SCOTTISH Ministers should hold Police Scotland to account over the controversial policy of arming officers, according to civil liberties campaigners.
The Scottish Human Rights Commission and Justice Scotland have become the latest to call for a u-turn on the policy to allow guns to worn by police.
Professor Alan Miller, chairman of the Scottish Human Rights Commission, said: “Guns are lethal weapons.
“They have the power to kill and to cause serious harm. Their use by police officers must always be monitored and regulated carefully.
“Any potential increase in their use is of particular concern when it comes to our human rights.”
He added: “The Commission recognises that specially trained armed police perform a necessary and important function when it comes to protecting people’s lives in violent situations.
“We reiterate that the force should only be used where there is a real and immediate risk to life.
“Introducing guns to standard policing duties, even where officers are fully trained, increases the presence of lethal weapons on Scotland’s streets.
“This kind of change should only take place with extreme caution and with appropriate scrutiny by all of the public bodies that have responsibility for policing policy and operations.”
Prof Miller argues that Scottish Ministers have a principal responsibility for policing policy and for ensuring that police power, priorities and style are exercised in a way that protects the human rights of everyone in Scotland.
He added: “We do not believe this issue is simply an operational matter for Police Scotland.”
Justice Scotland, meanwhile, claims that, in the majority of circumstances, firearms are disproportionate and unnecessary.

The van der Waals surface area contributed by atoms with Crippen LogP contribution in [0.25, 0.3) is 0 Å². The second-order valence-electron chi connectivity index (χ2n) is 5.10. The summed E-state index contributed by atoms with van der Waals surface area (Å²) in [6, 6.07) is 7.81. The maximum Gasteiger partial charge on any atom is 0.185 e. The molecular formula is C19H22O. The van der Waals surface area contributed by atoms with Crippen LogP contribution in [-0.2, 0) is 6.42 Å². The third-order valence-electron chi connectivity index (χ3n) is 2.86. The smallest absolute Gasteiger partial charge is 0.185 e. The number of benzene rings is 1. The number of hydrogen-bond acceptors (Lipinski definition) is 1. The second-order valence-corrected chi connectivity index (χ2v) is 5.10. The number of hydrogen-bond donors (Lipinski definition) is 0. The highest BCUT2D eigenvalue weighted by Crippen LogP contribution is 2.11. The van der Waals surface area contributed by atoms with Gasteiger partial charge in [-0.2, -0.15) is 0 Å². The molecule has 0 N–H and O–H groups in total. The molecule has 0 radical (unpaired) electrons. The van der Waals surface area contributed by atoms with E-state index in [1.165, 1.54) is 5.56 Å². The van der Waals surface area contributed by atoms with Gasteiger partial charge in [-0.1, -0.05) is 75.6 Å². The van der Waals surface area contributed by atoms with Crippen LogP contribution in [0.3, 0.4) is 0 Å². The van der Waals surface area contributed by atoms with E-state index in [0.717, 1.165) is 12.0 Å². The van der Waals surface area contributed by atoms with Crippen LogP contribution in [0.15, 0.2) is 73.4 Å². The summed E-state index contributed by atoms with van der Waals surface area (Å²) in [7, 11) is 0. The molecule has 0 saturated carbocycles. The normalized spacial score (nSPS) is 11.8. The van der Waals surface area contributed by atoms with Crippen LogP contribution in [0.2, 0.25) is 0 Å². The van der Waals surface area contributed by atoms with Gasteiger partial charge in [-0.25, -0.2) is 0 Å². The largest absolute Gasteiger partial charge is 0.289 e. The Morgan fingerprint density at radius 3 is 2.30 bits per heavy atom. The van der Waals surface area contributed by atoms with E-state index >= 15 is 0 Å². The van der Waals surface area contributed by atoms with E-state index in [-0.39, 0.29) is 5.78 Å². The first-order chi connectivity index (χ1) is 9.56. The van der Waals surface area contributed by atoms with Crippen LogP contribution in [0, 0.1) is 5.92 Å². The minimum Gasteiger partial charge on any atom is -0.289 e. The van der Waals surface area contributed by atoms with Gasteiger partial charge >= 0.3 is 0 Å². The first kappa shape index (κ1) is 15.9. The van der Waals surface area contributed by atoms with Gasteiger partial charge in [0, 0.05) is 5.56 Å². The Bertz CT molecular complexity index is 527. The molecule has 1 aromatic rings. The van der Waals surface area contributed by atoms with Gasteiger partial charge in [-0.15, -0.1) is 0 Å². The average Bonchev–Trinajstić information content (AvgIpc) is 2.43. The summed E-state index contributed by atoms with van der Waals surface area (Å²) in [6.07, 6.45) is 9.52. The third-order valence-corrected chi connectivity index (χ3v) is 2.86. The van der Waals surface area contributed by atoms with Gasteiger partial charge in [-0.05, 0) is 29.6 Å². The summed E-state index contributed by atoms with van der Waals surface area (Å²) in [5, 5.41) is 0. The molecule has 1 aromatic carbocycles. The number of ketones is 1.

A spokesman said:”Routine deployment of firearms officers could risk the lives of the public and may on occasion exacerbate already difficult situations.”
The controversy over arming police officers on routine patrol, particularly in the Highlands, also faces further scrutiny by the Scottish Police Authority.
The SPA has given an indication the decision by Chief Constable Stephen House could be actually be overturned.
SPA chairman Vic Emery said: “The SPA will keep the issue under review – particularly around the areas of risk, health and safety, and complaints.
“If there are further issues raised around this matter that have not already been explored then the flexibility is there for them to be addressed in that public forum.”
The group’s northern board member Ian Ross said there is a strong chance the decision will come under tough scrutiny by members of the board.
He said: “As an authority we are acutely aware of the intense public interest in this decision and it may well be, although no decision has been made, that there will be further scrutiny carried out by us.
“We make observations and we may also make a number of recommendations.”
The issue continues to cause disquiet in the Highlands, with pictures of police officers patrolling the streets adding fuel to the debate.
Officers are also being seen in shops and restaurants with their guns, causing furore.
A total of 275 dedicated firearms officers are deployed on a shift pattern basis to carry handguns in a holster while on routine patrol across Scotland, but only a small number are actually deployed at one time. There are 30 in the Highlands and Islands, of which 17 are based in the Inverness area.
Prior to the new policy, which was implemented last year, guns were locked in secure cabinets in the boot of patrol cars. The change only came to light a few weeks ago.
Chief Superintendent Julian Innes said it was curious that the armed police team attended 2500 incidents in the 12 months between April 2013 and April 2014 wearing their guns but not a single member of the public raised a concern.
“They either didn’t care or they didn’t notice,” he said.
The SPA’s possible move towards scrutiny of the change comes days after five armed police officers were caught on camera in Inverness High Street mingling with the pub closing crowd.
Scotland’s Justice Secretary Kenny MacAskill indicated that he would be asking questions about the armed police presence but has rejected concerns the chief constable has too much power.
Highland Council has told the Chief Constable they are against arming of police officers on routine patrols.